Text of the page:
s76, ZUMA Press
Terms of endearment: Neither Gov. Schwarzenegger (left) nor this animatronic replicant of Assembly Speaker Fabian Nunez (right) are ready to back down from a Sacramento showdown over term limits and redistricting.
Pushing the Limits
Pax Sacramento is about to come crashing down in a political tug-of-war over defeat-proof districts
By Paul Wagner
CALIFORNIA politics might appear sunny at the moment, with Gov. Arnold Schwarzenegger buddying up with Assembly Speaker Fabian Nuñez for family dinners and touring the country as the nation's pre-eminent post-partisan and global-warming governor.
But dark clouds are gathering. The sources of the storm? There are two: a dispute over whether state legislators will be able to serve additional terms; and a struggle over whether the hand-drawn, dinosaur-shaped districts the two major political parties designed in 2001 to deliver defeat-proof elections will survive.
In short, term limits and redistricting. Which are now, thanks to intense political jockeying, conjoined.
Why? Because if term limits aren't modified, nearly every experienced California legislator, from Nuñez to the 27th District's own highly esteemed Assemblymember John Laird, will be termed out of office in either 2008 or 2010. They want more time.
But Schwarzenegger has signaled that he'll support term limits loosening only if he gets a redrawing of districts. Not only statewide legislative ones, but congressional—which differ slightly in boundaries—as well. That's redistricting that voters have already repeatedly turned down, most recently in November of 2004.
And the sides are digging in. On June 26, all 19 Republican members of the House sent Schwarzenegger a letter demanding that all California congressional districts be redrawn as part of any deal. That in turn set off House Speaker Nancy Pelosi, who, freshly triumphant from 34 hard-fought statewide Democratic congressional victories, wants things to remain as they are.
Thus the battle has taken on national proportions, with even editorialists of the Washington Post and USA Today weighing in. And national groups have not been able to resist getting involved.
Conservative Virginia-based group U.S. Term Limits sued Attorney General Jerry Brown over ballot summary language he'd written for a term-limits-loosening measure now being circulated statewide for February's primary ballot. Sacramento County Superior Court Judge Gail Ohanesian ruled against USTL on May 25, writing "I may well have written this ballot title and summary differently" but declaring that Brown's language was "not false or misleading." USTL, which took the case to the Court of Appeals, lost there on June 29 and says it's throwing in the towel. And the language seems to be working for the issue: San Jose State's survey organization released a poll on June 26 showing likely voters favoring looser limits 56 percent to 28 percent.
Meanwhile, an arm of USTL has taken on another terms-extension proponent, state Senate President Don Perata, filing a complaint with the California Fair Political Practices Commission over how he's been spending his approximately $1 million campaign war chest.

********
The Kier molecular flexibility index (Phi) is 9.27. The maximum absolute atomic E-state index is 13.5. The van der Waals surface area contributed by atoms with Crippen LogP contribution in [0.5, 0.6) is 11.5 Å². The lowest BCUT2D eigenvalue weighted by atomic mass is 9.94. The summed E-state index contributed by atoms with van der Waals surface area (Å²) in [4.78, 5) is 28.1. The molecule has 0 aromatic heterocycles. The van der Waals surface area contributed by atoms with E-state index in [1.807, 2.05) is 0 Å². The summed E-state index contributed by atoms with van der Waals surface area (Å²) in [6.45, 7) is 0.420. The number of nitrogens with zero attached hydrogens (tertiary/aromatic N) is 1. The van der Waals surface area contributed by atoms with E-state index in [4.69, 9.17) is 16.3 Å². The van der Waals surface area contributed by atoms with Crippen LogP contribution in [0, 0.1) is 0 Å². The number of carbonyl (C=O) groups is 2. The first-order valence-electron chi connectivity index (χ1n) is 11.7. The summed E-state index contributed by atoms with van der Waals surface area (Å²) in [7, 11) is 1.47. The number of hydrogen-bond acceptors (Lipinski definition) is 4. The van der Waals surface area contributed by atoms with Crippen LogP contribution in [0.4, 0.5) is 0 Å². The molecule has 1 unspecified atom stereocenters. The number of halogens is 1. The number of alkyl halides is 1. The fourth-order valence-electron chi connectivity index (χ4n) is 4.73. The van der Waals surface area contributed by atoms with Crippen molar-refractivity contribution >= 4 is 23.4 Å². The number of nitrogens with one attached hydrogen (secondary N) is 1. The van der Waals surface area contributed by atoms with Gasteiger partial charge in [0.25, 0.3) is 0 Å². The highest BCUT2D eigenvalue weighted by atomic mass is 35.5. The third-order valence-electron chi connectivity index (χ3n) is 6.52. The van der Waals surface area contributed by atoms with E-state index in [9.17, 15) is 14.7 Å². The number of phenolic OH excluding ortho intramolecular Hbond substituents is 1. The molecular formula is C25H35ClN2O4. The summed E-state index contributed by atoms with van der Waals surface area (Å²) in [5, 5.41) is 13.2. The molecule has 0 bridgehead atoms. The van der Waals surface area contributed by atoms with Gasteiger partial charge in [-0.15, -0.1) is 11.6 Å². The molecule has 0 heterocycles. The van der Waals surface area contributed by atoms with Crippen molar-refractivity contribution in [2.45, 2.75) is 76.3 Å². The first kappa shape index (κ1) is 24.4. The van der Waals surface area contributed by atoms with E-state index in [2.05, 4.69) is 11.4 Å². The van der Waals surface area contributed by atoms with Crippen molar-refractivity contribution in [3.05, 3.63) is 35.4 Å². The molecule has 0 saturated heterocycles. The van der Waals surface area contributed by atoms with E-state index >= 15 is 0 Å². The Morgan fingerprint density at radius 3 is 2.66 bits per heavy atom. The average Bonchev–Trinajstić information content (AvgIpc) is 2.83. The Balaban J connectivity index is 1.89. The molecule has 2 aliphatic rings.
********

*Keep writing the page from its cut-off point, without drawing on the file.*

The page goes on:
Compounding these challenges are questionable charges from the left that the campaign is compromising its legislative goals.
The assembly's public safety committee, for example, appeared ready last week to approve a bill opening police officers' discipline records to public scrutiny statewide, when the bill—already approved by the state Senate—suddenly died.
It turns out that just prior, Police Officers' Association president John Sites had emailed legislators stating that police "adamantly oppose this legislation" and that "if it is passed, we will move quickly to oppose any term limit reform." The L.A. Times immediately characterized the police's action as "union thuggery" and assemblymembers' response as "cowardice."
Then there's the incident this month in which Nuñez, a former labor organizer, quietly gave up his longstanding demand that Indian casinos put in writing guaranteed neutrality toward union organizers in newly approved facilities, settling for verbal guarantees. Jack Gribbon of hotel workers union UNITE-HERE declared the group "outraged," and threatened to sponsor a ballot measure asking its members to both overturn the new gaming agreements and oppose any term-loosening measure as well.
Meanwhile, on the other side of the deal, four redistricting-related bills—two in the Assembly and two in the state Senate—have survived committee hearings, but differ significantly in content. Laird says it's an "open question" whether a package will be hammered together by Sept. 27, the last date for anyone to qualify initiatives for the Feb. 5 primary.
"Everyone's trying to get the budget finished so we can move on to health care, which we actually might accomplish this year, and then come other matters," Laird says. On the other hand, pointing out that "we're not due to go out of session until Sept. 14," Laird sees plenty of time to put together a redistricting initiative.
And what of suspicions that politicos want loosened term limits badly enough to change votes? "Well, they would be nice, but I'm not going to do something I wouldn't otherwise do, like suddenly support costly new dams in the Central Valley," he says. "No one's going to sell their souls for this."
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